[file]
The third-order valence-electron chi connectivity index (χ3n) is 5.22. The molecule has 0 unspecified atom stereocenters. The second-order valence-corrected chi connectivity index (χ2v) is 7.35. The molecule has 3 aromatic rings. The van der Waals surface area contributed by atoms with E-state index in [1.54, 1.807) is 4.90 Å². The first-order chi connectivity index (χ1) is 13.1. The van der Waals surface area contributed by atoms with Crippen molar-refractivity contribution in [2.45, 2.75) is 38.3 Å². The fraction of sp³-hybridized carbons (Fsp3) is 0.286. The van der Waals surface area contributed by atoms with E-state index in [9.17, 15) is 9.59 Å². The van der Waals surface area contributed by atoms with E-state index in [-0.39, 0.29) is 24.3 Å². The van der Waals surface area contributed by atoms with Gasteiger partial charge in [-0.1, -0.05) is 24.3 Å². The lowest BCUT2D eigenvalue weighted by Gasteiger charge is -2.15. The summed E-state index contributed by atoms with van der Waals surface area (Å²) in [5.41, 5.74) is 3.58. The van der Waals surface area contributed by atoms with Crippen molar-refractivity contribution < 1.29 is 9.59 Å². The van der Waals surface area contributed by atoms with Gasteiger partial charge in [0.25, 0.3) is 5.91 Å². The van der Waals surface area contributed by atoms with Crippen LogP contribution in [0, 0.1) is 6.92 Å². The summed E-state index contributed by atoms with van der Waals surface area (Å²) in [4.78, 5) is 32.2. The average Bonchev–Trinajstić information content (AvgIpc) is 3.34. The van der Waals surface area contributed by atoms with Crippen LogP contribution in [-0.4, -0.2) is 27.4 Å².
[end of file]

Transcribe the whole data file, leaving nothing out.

The third-order valence-electron chi connectivity index (χ3n) is 5.22. The molecule has 0 unspecified atom stereocenters. The second-order valence-corrected chi connectivity index (χ2v) is 7.35. The molecule has 3 aromatic rings. The van der Waals surface area contributed by atoms with E-state index in [1.54, 1.807) is 4.90 Å². The first-order chi connectivity index (χ1) is 13.1. The van der Waals surface area contributed by atoms with Crippen molar-refractivity contribution in [2.45, 2.75) is 38.3 Å². The fraction of sp³-hybridized carbons (Fsp3) is 0.286. The van der Waals surface area contributed by atoms with E-state index in [9.17, 15) is 9.59 Å². The van der Waals surface area contributed by atoms with E-state index in [-0.39, 0.29) is 24.3 Å². The van der Waals surface area contributed by atoms with Gasteiger partial charge in [-0.1, -0.05) is 24.3 Å². The lowest BCUT2D eigenvalue weighted by Gasteiger charge is -2.15. The summed E-state index contributed by atoms with van der Waals surface area (Å²) in [5.41, 5.74) is 3.58. The van der Waals surface area contributed by atoms with Crippen molar-refractivity contribution < 1.29 is 9.59 Å². The van der Waals surface area contributed by atoms with Gasteiger partial charge in [0.25, 0.3) is 5.91 Å². The van der Waals surface area contributed by atoms with Crippen LogP contribution in [0, 0.1) is 6.92 Å². The summed E-state index contributed by atoms with van der Waals surface area (Å²) in [4.78, 5) is 32.2. The average Bonchev–Trinajstić information content (AvgIpc) is 3.34. The van der Waals surface area contributed by atoms with Crippen LogP contribution in [-0.4, -0.2) is 27.4 Å².